Norwegian, as well as other major cruise lines including Carnival Cruise Line and Royal Caribbean International, have continued to add sailings to Cuba as other travel sectors have struggled to gauge demand to the island. Airlines have concentrated most of their flights to Havana, where demand has remained strong, and eliminated flights to other parts of the island.

But cruise lines, experts say, have experienced continued growth largely because they bring their own accommodations and coordinate tours, making it easier for American travelers to follow the changing restrictions for travel to the island.

American travelers must fit within one of the 12 categories of authorized travel to Cuba, including the popular “people-to-people” cultural visits that include most cruise passengers. President Donald Trump recently amended some of those restrictions, barring Americans from taking individual people-to-people trips and doing businesses with entities that are owned and controlled by Cuba’s military. Exactly how the policy works will depend on regulations that have yet to be released.

Things You Should Not Do on a Ship Balcony

Here are 10 things the website recommends you avoid doing on a balcony.

►Smoking. Even if your line hasn’t banned smoking on balconies — and many have — it’s annoying to those around you who would like to breathe fresh sea air, not smoke from your cigarette, cigar or pipe. Stick with assigned smoking areas if there are any.

►Playing loud music: Your idea of relaxing tunes might drive your neighbor batty.

►Getting frisky. It might seem romantic to have sex on the deck, but other people can see you, and it can be dangerous too.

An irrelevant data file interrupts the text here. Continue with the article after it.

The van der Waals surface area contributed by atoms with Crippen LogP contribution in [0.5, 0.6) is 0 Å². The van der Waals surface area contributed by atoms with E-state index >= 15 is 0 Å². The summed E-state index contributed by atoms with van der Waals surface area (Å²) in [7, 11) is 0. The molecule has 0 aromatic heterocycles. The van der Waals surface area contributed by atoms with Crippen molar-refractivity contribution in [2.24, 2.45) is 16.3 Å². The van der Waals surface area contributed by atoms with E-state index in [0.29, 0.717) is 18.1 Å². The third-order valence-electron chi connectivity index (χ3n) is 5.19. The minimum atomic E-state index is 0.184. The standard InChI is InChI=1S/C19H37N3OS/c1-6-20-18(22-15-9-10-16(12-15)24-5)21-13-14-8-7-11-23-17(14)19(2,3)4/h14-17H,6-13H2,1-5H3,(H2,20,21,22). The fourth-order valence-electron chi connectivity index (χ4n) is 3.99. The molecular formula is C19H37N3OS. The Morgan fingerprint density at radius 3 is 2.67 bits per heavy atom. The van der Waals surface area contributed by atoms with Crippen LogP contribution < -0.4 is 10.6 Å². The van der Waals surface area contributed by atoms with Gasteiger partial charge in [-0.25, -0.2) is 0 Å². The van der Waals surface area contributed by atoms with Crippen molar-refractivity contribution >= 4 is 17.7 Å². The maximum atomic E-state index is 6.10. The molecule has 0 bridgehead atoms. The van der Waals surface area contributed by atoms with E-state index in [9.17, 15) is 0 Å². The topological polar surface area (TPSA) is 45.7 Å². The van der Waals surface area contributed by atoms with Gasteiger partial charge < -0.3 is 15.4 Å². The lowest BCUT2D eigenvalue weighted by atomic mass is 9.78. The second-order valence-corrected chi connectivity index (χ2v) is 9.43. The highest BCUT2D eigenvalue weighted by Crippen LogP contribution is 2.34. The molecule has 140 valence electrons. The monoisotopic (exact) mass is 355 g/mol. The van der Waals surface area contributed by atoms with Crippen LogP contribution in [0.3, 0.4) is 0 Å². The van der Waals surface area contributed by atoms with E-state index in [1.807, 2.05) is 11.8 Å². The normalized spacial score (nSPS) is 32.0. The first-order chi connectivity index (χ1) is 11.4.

“A man allegedly jumped off his veranda in an attempt to rescue his significant other after knocking her overboard during an outdoor rendezvous” in 2007, Cruise Critic wrote.

Luckily, they survived. Imagine trying to explain it to the rescue crew.

►Baring it all. Naked sunbathing is a no-no. You could be putting on a show for people on other decks.

►Standing or climbing on furniture or railings or throwing things overboard.

Cruise lines have strict rules about dropping things overboard — with good reason. You could hit someone below, or if you drop a lighted cigarette, it might blow back and start a fire.

►Drying your clothes.

►Leaving the outside light or or the sliding door to the cabin open. That’s an energy drain because of cabin air conditioning.

 

Why Is It Always Cold On Planes?

It doesn’t matter what time of year it is or what tropical destination you are flying to in the world, it’s always winter on a plane.

Turns out, there is actually a very important reason why the in-flight temperatures are kept so low in the cabin.

A study published in American Society for Testing and Materials, Fainting Passengers: The Role of Cabin Environment, found that warmer cabin temperatures may increase the risk of fainting for some passengers.

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According to the study, the likelihood of fainting is “higher aboard an aircraft than on the ground” due to “reduced pulmonary ventilation”, or reduced blood flow to the brain, caused by immobility, drowsiness, and the build up of gas in the abdomen.

And in an environment that is already higher-risk, the research found that “high cabin temperatures may further trigger this reaction”.

So on a flight that has hundreds of people crammed on board, whose bodies would each have different definitions of overheating, cabin crew will keep the aircraft on the cooler side to err on the side of caution.

It’s easier to wear layers and ask for a blanket than fainting on a flight.

Aside from the heightened risk of fainting, it is also safer to keep cabin temperatures lower to avoid dehydration. The air in a plane is already drying, so if the temperature dial is turned up, it would dehydrate passengers even more, making them sick and nauseas.

So next time you are freezing on a plane, keep in mind that having to put on more layers to keep warm is much easier than being sick on a long-haul flight.